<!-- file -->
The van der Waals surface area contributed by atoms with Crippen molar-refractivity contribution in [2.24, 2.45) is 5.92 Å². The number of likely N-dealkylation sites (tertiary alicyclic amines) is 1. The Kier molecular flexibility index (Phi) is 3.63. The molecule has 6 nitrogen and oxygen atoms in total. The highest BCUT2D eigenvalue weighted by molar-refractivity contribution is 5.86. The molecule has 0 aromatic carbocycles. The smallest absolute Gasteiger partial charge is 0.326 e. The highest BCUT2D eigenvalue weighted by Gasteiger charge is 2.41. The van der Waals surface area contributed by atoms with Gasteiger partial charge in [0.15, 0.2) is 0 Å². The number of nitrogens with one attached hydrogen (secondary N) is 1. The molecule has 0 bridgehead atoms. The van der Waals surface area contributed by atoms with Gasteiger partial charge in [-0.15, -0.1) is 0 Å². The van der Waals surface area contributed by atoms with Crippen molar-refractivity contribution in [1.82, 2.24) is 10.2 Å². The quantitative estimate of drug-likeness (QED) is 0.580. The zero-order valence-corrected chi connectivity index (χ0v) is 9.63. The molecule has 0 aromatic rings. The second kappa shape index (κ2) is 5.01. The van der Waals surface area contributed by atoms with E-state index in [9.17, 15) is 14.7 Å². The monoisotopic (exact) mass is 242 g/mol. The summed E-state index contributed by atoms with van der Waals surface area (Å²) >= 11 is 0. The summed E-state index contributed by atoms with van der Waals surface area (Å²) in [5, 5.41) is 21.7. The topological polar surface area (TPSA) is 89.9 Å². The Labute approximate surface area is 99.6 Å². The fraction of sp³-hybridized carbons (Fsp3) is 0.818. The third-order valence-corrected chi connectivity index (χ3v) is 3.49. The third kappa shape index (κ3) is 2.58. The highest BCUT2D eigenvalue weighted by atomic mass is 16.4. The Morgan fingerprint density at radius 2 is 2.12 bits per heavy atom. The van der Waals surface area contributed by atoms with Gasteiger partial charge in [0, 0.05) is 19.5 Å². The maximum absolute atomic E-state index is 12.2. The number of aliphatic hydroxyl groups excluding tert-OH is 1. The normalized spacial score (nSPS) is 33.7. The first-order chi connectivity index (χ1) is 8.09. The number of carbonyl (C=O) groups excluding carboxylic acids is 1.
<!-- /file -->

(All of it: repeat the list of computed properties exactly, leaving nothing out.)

The van der Waals surface area contributed by atoms with Crippen molar-refractivity contribution in [2.24, 2.45) is 5.92 Å². The number of likely N-dealkylation sites (tertiary alicyclic amines) is 1. The Kier molecular flexibility index (Phi) is 3.63. The molecule has 6 nitrogen and oxygen atoms in total. The highest BCUT2D eigenvalue weighted by molar-refractivity contribution is 5.86. The molecule has 0 aromatic carbocycles. The smallest absolute Gasteiger partial charge is 0.326 e. The highest BCUT2D eigenvalue weighted by Gasteiger charge is 2.41. The van der Waals surface area contributed by atoms with Gasteiger partial charge in [0.15, 0.2) is 0 Å². The number of nitrogens with one attached hydrogen (secondary N) is 1. The molecule has 0 bridgehead atoms. The van der Waals surface area contributed by atoms with Gasteiger partial charge in [-0.15, -0.1) is 0 Å². The van der Waals surface area contributed by atoms with Crippen molar-refractivity contribution in [1.82, 2.24) is 10.2 Å². The quantitative estimate of drug-likeness (QED) is 0.580. The zero-order valence-corrected chi connectivity index (χ0v) is 9.63. The molecule has 0 aromatic rings. The second kappa shape index (κ2) is 5.01. The van der Waals surface area contributed by atoms with E-state index in [9.17, 15) is 14.7 Å². The monoisotopic (exact) mass is 242 g/mol. The summed E-state index contributed by atoms with van der Waals surface area (Å²) >= 11 is 0. The summed E-state index contributed by atoms with van der Waals surface area (Å²) in [5, 5.41) is 21.7. The topological polar surface area (TPSA) is 89.9 Å². The Labute approximate surface area is 99.6 Å². The fraction of sp³-hybridized carbons (Fsp3) is 0.818. The third-order valence-corrected chi connectivity index (χ3v) is 3.49. The third kappa shape index (κ3) is 2.58. The highest BCUT2D eigenvalue weighted by atomic mass is 16.4. The Morgan fingerprint density at radius 2 is 2.12 bits per heavy atom. The van der Waals surface area contributed by atoms with Gasteiger partial charge in [0, 0.05) is 19.5 Å². The maximum absolute atomic E-state index is 12.2. The number of aliphatic hydroxyl groups excluding tert-OH is 1. The normalized spacial score (nSPS) is 33.7. The first-order chi connectivity index (χ1) is 8.09. The number of carbonyl (C=O) groups excluding carboxylic acids is 1.